I certainly welcomed a fortuitous visit from the Wine Fairy during our culinary deconstruction/reconstruction. (And thanks again to Folsom & Associates for the shipment.) The most recent included a pair of bottles from Robert Mondavi’s Napa Valley collection, which was the second time this brand of lightning has struck. You may remember I had the opportunity to try the Napa Valley Pinot Noir and Chardonnay in October. After this latest shipment, I have only the Mondavi Napa Valley Merlot to try to hit for the cycle.
Here’s how these two – the Fumé Blanc and the Cabernet Sauvignon – shaped up:
Robert Mondavi 2010 Napa Valley Fumé Blanc – To help avoid confusion, the fume blanc label actually includes the helpful note “A Sauvignon Blanc.” When Mondavi grew the first Sauvignon Blanc grapes in California back in 1968, they called the wine “Fumé Blanc” as a hat tip to Pouilly-Fumé, a French version of Sauvignon Blanc. (Other French Sauvignon Blancs include Sancerre and whites from the Touraine region.) The Mondavi version is 94% sauvignon with 6% Semillon blended in. The description said that this sauvignon blanc “reflected Napa Valley” – which I took to mean that it would be made in a richer, less acidic style.
My suspicions were confirmed. While citrus is certainly the order of the day, the acid level is considerably lower than, say, one of the aforementioned French versions. The dominant flavors run more to the melon end of the spectrum than the grapefruit end. It’s full bodied, reasonably complex and a bit creamy. I thought it was quite nice. Alongside a foil-pack fish with tomatoes and herbs, served over some couscous, it complemented a very workable meal which we enjoyed down in our cave. At $20, perhaps a bit pricey, but if you’re looking for a California white that’s subtle and flavorful, it’s a good option.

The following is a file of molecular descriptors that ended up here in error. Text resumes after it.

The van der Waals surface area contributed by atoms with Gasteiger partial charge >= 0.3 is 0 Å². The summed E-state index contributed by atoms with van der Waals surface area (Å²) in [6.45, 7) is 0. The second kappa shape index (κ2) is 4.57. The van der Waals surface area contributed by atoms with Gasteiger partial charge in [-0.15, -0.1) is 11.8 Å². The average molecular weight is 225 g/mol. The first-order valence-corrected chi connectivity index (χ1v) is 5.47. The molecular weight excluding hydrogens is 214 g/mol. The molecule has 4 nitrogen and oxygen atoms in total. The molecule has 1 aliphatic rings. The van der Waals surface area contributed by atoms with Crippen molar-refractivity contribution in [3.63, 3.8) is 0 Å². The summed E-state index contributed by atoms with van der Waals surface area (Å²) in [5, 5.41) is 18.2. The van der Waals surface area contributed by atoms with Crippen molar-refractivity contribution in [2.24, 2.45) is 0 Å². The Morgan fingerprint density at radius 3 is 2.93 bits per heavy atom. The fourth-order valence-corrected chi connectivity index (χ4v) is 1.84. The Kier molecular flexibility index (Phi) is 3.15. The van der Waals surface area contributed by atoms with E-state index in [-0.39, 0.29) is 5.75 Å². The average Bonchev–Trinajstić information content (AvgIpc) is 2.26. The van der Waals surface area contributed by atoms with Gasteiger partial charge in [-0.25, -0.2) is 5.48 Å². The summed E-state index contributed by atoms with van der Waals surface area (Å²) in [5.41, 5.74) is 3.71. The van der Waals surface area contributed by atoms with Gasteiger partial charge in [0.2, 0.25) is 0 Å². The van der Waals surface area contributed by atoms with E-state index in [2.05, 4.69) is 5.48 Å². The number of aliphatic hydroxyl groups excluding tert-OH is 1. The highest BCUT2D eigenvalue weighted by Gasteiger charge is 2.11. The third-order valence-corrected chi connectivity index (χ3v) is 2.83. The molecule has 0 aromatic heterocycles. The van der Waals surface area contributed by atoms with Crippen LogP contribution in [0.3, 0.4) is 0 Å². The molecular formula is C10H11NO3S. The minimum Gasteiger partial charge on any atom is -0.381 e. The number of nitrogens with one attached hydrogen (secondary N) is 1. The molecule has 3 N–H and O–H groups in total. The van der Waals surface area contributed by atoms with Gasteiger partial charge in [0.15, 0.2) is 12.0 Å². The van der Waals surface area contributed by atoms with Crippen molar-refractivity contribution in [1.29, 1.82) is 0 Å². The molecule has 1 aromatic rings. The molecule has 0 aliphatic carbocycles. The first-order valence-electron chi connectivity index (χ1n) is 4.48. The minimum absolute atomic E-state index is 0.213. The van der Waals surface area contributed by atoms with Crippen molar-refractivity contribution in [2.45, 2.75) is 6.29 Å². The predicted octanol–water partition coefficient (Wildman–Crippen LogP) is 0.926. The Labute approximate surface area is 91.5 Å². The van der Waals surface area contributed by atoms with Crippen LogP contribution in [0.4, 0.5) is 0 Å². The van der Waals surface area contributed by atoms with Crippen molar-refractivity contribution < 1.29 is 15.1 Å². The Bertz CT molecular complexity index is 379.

Robert Mondavi 2010 Napa Valley Cabernet Sauvignon – I was really looking forward to giving this wine a try, especially after the positive experience I had with the Napa Valley Pinot Noir. Sometimes during a major construction project, you’ve gotta treat yourself. The Sweet Partner in Crime picked up some filets at the store. We deserved a good dinner to rise above the chaos, and I thought this Cabernet (a little over 80% Cab Sauv, with the balance as Merlot, Cab Franc, and Syrah) was a potentially great accompaniment. Cabernet Sauvignon was, after all, the grape upon which Mondavi built its reputation, so signs seemed positive. Steaks were grilled, mushrooms were sautéed, etc. I opened this bottle, decanted, poured, and...well, in so many words -- Meh.
Maybe I’d raised my expectations too high. This certainly isn’t a *bad* wine. It’s a perfectly serviceable cabernet. Flavors are in the right place, medium body, not hugely tannic – but nothing really jumped out. This wine seemed restrained. I know I talk about “balance” in wines a lot. Whether a wine is big and tannic or light and fruity, I think of “balance” as a chorus. Some individual voices may be louder (or flavors may be stronger) than others, but they all work together in harmony. With this wine, the flavors are more reminiscent of people conversing in a waiting room, consciously keeping their voices down so they don’t stand out. With dinner and with chocolate, it wasn’t bad – it just didn’t add much, in my opinion. At $28, I think I could find a wine that better suits my tastes.
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